BTS’ Busan concert — potentially the last show for years — draws 49 million livestreaming views.
K-pop sensation BTS’ free concert in Busan, Korea, drew upwards of 49 million viewers on Saturday. The “BTS ‘Yet to Come’ in Busan” show was held in support of Busan’s bid to host the 2030 World Expo and represented a move to introduce Korean culture and the city itself to a global audience.
The physical component of the concert was held at the city’s Asiad Main Stadium, attracting around 50,000 in-person guests. Meanwhile, 10,000 people within the town watched a live transmission at the Busan Port. A further 2,000 guests gathered in Haeundae, the tourist region that recently hosted the Busan International Film Festival.
Online livestreaming via Weverse, the fan platform operated by the band’s management group Hybe Entertainment, racked up approximately 49 million views. Local TV broadcast in Korea on JTBC reported a 3.3% rating, which suggests at least another million TV viewers.
The concert featured symbolic elements representing the city of Busan and Korean culture. Hybe explains that “BTS performed ‘Ma City’ showcasing graphic images of Busan’s beautiful landmarks and scenery. The ‘Idol’ stage caught the eyes of the global audience with Korean traditional visuals and performances such as Bukcheong saja noreum (a Korean traditional game that involves dancing with lion masks).”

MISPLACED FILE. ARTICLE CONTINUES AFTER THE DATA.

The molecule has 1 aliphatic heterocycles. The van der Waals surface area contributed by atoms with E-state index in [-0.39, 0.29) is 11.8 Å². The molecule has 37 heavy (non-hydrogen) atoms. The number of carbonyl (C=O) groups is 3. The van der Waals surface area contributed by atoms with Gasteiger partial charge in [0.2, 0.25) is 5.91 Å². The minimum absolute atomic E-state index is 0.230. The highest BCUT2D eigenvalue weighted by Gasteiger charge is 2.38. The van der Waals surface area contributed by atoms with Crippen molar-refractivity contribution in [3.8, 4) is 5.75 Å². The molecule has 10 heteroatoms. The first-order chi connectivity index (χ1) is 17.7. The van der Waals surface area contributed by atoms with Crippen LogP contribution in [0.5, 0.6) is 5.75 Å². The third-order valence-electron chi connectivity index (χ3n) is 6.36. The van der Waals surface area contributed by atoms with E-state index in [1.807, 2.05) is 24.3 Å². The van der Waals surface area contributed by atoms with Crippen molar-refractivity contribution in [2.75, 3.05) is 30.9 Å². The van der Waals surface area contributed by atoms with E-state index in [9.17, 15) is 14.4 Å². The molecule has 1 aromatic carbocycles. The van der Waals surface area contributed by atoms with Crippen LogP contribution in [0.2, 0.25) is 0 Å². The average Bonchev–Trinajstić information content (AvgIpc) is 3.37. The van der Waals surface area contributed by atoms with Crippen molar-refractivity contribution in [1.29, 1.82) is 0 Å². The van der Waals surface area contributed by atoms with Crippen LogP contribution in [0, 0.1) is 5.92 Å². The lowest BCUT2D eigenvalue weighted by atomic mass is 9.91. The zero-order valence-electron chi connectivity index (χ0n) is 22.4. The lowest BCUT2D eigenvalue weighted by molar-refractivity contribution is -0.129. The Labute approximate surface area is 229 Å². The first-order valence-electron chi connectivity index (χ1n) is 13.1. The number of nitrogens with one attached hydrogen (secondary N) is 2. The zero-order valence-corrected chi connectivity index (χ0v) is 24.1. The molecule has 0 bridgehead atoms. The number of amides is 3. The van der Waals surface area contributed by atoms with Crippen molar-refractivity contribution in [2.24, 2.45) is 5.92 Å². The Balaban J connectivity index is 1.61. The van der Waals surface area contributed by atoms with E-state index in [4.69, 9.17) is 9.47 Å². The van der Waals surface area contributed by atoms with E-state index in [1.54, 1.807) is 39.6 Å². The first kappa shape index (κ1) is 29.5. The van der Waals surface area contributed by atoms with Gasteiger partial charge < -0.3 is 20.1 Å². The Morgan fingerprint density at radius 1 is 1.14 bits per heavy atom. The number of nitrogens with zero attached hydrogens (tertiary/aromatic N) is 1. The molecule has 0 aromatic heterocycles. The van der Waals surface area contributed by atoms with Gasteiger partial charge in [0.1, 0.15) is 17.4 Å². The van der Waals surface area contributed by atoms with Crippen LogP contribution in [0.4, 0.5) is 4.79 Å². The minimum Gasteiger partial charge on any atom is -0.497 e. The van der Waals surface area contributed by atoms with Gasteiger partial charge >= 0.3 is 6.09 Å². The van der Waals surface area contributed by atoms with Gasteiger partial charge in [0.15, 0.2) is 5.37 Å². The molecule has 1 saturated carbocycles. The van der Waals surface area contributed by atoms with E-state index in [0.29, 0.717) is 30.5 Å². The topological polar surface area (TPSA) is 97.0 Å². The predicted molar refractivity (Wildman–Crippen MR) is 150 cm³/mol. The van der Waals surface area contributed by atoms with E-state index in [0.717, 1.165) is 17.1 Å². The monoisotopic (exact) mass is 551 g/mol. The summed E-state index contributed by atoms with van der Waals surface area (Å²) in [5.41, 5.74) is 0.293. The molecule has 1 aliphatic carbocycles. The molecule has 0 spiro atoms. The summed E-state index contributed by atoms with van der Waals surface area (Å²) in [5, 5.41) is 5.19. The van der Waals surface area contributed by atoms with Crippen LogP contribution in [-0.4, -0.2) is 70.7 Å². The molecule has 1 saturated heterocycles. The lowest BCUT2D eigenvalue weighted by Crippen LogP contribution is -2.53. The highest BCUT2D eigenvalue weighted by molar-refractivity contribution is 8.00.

BTS began the concert with “Mic Drop,” followed by “Run BTS,” with 19 songs performed in total. Other iconic songs performed by the band included “Dynamite,” “Butter,” “Burning Up (Fire),” “Idol,” and “Spring Day.”
“The setlist comprised songs that best represent the band and anyone — beyond ARMY — can easily sing along,” Hybe added.
In addition to drawing attention to Busan and Korea, the concert was significant as perhaps the band’s last performance for years. After reports in June that members of BTS would be focusing on solo projects, fans suspected performances featuring all seven members would be few and far between. Additionally, as the group’s oldest member faces a deadline to begin compulsory military service next year, the band may be unable to reunite again for some time.
“This is the last concert that was planned,” says BTS’ oldest member, Kim Seok-jin, who received a two-year reprieve to carry out his military service. “As I wasn’t sure when we could do a concert again, I tried to keep all my emotions here. But we can always have another one and you will come again, right?”
But the most significant numbers came online and through broadcast TV.